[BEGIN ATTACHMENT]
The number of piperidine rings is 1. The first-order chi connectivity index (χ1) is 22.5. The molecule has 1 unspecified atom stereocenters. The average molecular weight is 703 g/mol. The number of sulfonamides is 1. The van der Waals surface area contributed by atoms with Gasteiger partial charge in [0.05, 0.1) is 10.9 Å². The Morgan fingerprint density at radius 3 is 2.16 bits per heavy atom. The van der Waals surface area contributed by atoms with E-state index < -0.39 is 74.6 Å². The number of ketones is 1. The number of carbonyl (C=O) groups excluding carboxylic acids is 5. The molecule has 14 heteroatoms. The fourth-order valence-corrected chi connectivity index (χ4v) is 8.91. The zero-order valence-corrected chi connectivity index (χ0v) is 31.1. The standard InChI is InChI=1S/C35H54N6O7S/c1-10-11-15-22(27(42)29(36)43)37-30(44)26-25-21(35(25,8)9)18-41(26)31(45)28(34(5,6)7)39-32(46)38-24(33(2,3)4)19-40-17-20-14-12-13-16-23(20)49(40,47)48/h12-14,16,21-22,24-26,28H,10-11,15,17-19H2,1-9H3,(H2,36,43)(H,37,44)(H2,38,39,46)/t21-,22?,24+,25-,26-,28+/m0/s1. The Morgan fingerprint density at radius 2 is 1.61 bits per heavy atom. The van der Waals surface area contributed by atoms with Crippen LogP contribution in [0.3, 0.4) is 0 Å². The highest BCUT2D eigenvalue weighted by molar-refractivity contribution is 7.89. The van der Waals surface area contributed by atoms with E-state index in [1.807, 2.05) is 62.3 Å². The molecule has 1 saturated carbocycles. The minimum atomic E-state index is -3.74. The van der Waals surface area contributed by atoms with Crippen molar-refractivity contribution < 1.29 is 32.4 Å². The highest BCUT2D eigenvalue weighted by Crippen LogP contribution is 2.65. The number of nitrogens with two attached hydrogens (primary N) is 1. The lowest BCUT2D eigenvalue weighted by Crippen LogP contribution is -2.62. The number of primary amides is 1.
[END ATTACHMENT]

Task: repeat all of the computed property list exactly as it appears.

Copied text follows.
The number of piperidine rings is 1. The first-order chi connectivity index (χ1) is 22.5. The molecule has 1 unspecified atom stereocenters. The average molecular weight is 703 g/mol. The number of sulfonamides is 1. The van der Waals surface area contributed by atoms with Gasteiger partial charge in [0.05, 0.1) is 10.9 Å². The Morgan fingerprint density at radius 3 is 2.16 bits per heavy atom. The van der Waals surface area contributed by atoms with E-state index < -0.39 is 74.6 Å². The number of ketones is 1. The number of carbonyl (C=O) groups excluding carboxylic acids is 5. The molecule has 14 heteroatoms. The fourth-order valence-corrected chi connectivity index (χ4v) is 8.91. The zero-order valence-corrected chi connectivity index (χ0v) is 31.1. The standard InChI is InChI=1S/C35H54N6O7S/c1-10-11-15-22(27(42)29(36)43)37-30(44)26-25-21(35(25,8)9)18-41(26)31(45)28(34(5,6)7)39-32(46)38-24(33(2,3)4)19-40-17-20-14-12-13-16-23(20)49(40,47)48/h12-14,16,21-22,24-26,28H,10-11,15,17-19H2,1-9H3,(H2,36,43)(H,37,44)(H2,38,39,46)/t21-,22?,24+,25-,26-,28+/m0/s1. The Morgan fingerprint density at radius 2 is 1.61 bits per heavy atom. The van der Waals surface area contributed by atoms with Crippen LogP contribution in [0.3, 0.4) is 0 Å². The highest BCUT2D eigenvalue weighted by molar-refractivity contribution is 7.89. The van der Waals surface area contributed by atoms with E-state index in [1.807, 2.05) is 62.3 Å². The molecule has 1 saturated carbocycles. The minimum atomic E-state index is -3.74. The van der Waals surface area contributed by atoms with Crippen molar-refractivity contribution < 1.29 is 32.4 Å². The highest BCUT2D eigenvalue weighted by Crippen LogP contribution is 2.65. The number of nitrogens with two attached hydrogens (primary N) is 1. The lowest BCUT2D eigenvalue weighted by Crippen LogP contribution is -2.62. The number of primary amides is 1.